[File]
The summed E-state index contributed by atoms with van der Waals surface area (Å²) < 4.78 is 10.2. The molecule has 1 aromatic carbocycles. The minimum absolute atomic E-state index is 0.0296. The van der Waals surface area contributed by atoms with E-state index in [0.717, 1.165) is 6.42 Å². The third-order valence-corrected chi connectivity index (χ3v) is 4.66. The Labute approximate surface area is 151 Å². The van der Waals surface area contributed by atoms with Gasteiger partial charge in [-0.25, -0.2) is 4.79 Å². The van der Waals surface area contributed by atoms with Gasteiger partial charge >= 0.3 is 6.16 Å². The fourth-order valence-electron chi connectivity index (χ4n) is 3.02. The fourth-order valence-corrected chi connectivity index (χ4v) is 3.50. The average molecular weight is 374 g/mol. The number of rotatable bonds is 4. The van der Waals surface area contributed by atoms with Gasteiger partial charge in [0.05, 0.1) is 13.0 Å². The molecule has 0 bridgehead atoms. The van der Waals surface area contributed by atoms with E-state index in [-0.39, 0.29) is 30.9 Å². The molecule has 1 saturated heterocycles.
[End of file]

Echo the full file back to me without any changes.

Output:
The summed E-state index contributed by atoms with van der Waals surface area (Å²) < 4.78 is 10.2. The molecule has 1 aromatic carbocycles. The minimum absolute atomic E-state index is 0.0296. The van der Waals surface area contributed by atoms with E-state index in [0.717, 1.165) is 6.42 Å². The third-order valence-corrected chi connectivity index (χ3v) is 4.66. The Labute approximate surface area is 151 Å². The van der Waals surface area contributed by atoms with Gasteiger partial charge in [-0.25, -0.2) is 4.79 Å². The van der Waals surface area contributed by atoms with Gasteiger partial charge >= 0.3 is 6.16 Å². The fourth-order valence-electron chi connectivity index (χ4n) is 3.02. The fourth-order valence-corrected chi connectivity index (χ4v) is 3.50. The average molecular weight is 374 g/mol. The number of rotatable bonds is 4. The van der Waals surface area contributed by atoms with Gasteiger partial charge in [0.05, 0.1) is 13.0 Å². The molecule has 0 bridgehead atoms. The van der Waals surface area contributed by atoms with E-state index in [-0.39, 0.29) is 30.9 Å². The molecule has 1 saturated heterocycles.